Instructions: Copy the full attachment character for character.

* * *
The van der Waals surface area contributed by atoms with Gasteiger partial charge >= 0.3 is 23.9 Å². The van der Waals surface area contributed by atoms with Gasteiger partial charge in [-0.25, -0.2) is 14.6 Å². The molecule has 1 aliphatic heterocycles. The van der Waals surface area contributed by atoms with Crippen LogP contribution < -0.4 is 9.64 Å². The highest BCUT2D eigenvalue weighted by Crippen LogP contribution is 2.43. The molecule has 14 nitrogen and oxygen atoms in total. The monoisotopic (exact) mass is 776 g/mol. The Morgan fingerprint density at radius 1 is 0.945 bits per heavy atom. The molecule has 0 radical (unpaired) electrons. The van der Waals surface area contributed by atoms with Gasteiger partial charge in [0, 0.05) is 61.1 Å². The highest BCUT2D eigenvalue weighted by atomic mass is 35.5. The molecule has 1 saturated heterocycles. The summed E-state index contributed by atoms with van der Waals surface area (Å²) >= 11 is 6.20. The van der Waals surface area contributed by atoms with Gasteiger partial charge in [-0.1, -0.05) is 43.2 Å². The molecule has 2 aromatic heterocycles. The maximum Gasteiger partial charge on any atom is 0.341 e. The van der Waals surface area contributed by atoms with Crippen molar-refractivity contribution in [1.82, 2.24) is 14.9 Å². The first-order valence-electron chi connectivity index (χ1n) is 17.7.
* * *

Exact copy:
The van der Waals surface area contributed by atoms with Gasteiger partial charge >= 0.3 is 23.9 Å². The van der Waals surface area contributed by atoms with Gasteiger partial charge in [-0.25, -0.2) is 14.6 Å². The molecule has 1 aliphatic heterocycles. The van der Waals surface area contributed by atoms with Crippen LogP contribution < -0.4 is 9.64 Å². The highest BCUT2D eigenvalue weighted by Crippen LogP contribution is 2.43. The molecule has 14 nitrogen and oxygen atoms in total. The monoisotopic (exact) mass is 776 g/mol. The Morgan fingerprint density at radius 1 is 0.945 bits per heavy atom. The molecule has 0 radical (unpaired) electrons. The van der Waals surface area contributed by atoms with Gasteiger partial charge in [0, 0.05) is 61.1 Å². The highest BCUT2D eigenvalue weighted by atomic mass is 35.5. The molecule has 1 saturated heterocycles. The summed E-state index contributed by atoms with van der Waals surface area (Å²) >= 11 is 6.20. The van der Waals surface area contributed by atoms with Gasteiger partial charge in [-0.1, -0.05) is 43.2 Å². The molecule has 2 aromatic heterocycles. The maximum Gasteiger partial charge on any atom is 0.341 e. The van der Waals surface area contributed by atoms with Crippen molar-refractivity contribution in [1.82, 2.24) is 14.9 Å². The first-order valence-electron chi connectivity index (χ1n) is 17.7.